For the past couple of years, website companies, advertisers, internet service providers and privacy advocacy groups have been anxiously anticipating sweeping online privacy legislation from Representative Rick Boucher (D. Va.). On May 4, 2010, Representatives Boucher and Cliff Stearns (R. Fla.) unveiled a proposed bill which, if enacted, would create dramatic new regulations governing the collection, use and disclosure of certain personally identifiable information (PII), both online and offline. This bill, if enacted as currently written, will impact essentially every website and every company that engages in targeted marketing.

In addition to ‘traditional’ PII (e.g. name, address, telephone number, e-mail address, biometric information such as fingerprints, social security number, et al), the bill places even greater restrictions on “sensitive information” such as medical history, race, religion, sexual orientation, and financial records. The bill clearly targets and restricts the use of PII for marketing, advertising, and sales, including the sharing of PII with third parties, distinguishing such uses and disclosures from more broadly permissible operational or transactional uses (e.g. as needed to complete a transaction or to prevent security breaches or comply with applicable disclosure laws).

The bill would impose strict guidelines on “covered entities”, defined to broadly encompass persons engaged in interstate commerce (excluding government agencies or persons collecting information from fewer than 5,000 individuals in any 12-month period and which persons do not collect sensitive information), meaning the bill is not limited to online collection, but offline as well. Online covered entities would have to comply with specific notice and consent requirements by posting bill-compliant policy notices online and obtaining the consent of the individual before using PII other than for permitted operational or transactional purposes. Consent would generally be on an “opt-out” basis, but some notable exceptions requiring express, affirmative consent from the individual include: (1) if the collector of the PII desires to sell, share or otherwise disclose the PII to an unaffiliated third party; (2) disclosure or use of location-based information; (3) information substantially revealing an individual’s online activity; or (4) collection or disclosure of sensitive information. Covered entities that collect information by any other means than the internet would be required to provide written notice (with the same level of specificity as required for online notice) to individuals before collecting any covered PII. All covered entities would be required to adopt procedures to assure the accuracy of any collected information, and would further be required to establish security measures to protect collected information that stand up to Federal Trade Commission (FTC) guidelines.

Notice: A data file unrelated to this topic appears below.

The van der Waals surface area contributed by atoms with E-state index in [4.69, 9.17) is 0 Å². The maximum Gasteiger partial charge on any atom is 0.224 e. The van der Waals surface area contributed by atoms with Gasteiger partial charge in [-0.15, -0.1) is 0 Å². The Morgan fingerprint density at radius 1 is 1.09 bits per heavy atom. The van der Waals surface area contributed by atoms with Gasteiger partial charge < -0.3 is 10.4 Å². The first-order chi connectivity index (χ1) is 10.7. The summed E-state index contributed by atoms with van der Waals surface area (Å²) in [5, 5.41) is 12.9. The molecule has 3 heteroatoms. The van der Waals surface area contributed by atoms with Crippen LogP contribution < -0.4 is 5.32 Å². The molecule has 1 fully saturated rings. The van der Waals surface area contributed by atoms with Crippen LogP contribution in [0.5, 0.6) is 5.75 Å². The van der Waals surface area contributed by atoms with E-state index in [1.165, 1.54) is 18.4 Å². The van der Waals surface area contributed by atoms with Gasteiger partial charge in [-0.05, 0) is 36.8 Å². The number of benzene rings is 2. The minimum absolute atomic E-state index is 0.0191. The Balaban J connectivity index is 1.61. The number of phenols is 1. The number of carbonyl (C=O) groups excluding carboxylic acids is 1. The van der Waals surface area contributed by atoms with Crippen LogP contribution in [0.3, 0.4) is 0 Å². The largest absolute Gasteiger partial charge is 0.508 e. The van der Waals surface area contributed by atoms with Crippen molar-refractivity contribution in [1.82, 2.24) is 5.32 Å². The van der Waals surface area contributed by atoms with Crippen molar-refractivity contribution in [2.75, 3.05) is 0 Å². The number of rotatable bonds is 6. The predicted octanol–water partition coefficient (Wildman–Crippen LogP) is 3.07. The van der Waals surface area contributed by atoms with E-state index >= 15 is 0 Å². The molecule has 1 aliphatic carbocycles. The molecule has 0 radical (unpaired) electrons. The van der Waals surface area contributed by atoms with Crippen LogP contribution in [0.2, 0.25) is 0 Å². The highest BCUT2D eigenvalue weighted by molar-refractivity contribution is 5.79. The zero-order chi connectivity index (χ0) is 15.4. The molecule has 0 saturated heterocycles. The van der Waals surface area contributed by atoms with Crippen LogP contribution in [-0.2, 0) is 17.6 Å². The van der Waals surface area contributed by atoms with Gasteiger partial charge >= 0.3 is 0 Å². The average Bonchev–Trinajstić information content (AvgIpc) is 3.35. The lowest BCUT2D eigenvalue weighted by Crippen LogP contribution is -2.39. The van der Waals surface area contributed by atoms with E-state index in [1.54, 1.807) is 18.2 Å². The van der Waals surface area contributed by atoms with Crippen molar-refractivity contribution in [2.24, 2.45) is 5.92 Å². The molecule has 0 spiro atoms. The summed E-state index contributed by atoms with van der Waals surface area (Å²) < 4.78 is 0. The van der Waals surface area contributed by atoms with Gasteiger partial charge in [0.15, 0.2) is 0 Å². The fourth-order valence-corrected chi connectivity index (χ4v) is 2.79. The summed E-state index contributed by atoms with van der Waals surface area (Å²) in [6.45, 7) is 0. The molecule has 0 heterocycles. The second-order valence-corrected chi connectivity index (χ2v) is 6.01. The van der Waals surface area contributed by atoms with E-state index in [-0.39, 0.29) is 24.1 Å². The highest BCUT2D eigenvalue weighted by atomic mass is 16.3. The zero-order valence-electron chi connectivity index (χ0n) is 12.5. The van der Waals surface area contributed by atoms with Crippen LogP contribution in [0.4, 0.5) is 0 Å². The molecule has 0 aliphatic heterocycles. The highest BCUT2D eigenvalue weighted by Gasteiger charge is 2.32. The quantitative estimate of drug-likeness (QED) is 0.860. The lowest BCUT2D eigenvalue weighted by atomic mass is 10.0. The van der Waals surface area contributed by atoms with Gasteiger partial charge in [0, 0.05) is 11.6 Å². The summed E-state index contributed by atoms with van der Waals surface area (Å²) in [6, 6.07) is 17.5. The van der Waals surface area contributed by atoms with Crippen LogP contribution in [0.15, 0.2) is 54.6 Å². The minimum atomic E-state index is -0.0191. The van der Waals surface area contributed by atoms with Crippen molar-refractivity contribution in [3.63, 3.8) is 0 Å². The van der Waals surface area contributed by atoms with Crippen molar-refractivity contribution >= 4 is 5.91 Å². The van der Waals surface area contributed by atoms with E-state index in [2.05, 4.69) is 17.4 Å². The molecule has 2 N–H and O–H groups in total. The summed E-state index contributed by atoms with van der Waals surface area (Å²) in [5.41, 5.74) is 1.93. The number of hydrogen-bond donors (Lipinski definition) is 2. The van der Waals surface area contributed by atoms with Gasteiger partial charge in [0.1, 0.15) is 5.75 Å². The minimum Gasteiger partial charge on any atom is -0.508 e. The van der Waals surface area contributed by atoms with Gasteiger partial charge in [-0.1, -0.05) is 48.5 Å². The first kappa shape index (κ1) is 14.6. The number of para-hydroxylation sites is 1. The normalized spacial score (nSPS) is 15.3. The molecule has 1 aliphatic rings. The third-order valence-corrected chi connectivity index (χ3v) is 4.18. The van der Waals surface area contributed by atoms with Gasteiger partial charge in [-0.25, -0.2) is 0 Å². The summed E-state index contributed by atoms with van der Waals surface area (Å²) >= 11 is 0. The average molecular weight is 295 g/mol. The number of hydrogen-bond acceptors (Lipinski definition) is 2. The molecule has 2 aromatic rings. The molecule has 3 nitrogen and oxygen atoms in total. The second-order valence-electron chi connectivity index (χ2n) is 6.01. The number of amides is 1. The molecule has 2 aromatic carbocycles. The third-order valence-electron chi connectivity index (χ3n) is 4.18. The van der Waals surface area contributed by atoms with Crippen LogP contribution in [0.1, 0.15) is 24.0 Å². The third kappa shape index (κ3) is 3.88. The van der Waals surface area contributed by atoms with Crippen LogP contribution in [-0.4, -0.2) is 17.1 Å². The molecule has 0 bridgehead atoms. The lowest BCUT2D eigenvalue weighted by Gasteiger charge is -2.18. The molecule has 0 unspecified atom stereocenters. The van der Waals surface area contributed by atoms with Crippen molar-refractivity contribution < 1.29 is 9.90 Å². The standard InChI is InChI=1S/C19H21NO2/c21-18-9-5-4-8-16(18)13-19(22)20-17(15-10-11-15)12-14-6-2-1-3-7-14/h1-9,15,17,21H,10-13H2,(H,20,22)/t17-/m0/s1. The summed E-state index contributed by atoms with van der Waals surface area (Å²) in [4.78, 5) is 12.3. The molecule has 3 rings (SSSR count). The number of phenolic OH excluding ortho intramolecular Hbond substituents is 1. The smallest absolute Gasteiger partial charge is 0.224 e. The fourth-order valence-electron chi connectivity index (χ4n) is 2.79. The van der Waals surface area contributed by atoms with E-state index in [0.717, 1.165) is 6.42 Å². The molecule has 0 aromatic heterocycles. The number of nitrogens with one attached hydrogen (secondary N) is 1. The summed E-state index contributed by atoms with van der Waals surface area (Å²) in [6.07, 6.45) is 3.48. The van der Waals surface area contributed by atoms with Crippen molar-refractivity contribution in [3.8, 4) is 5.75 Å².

The bill is strictly federal, expressly preempting state laws and precluding private rights to civil action. Enforcement and regulation of the bill would fall to the FTC, although state attorneys general or state agencies with oversight over consumer protection could bring actions on behalf of the FTC. Over the next two months, Representatives Boucher and Stearns invite public comment and will amend the bill before introducing it before the House. Companies who may be significantly impacted should consider providing official comments. Without a doubt, there will be much comment and much debate from both sides of the issue. A copy of the proposed bill is attached here.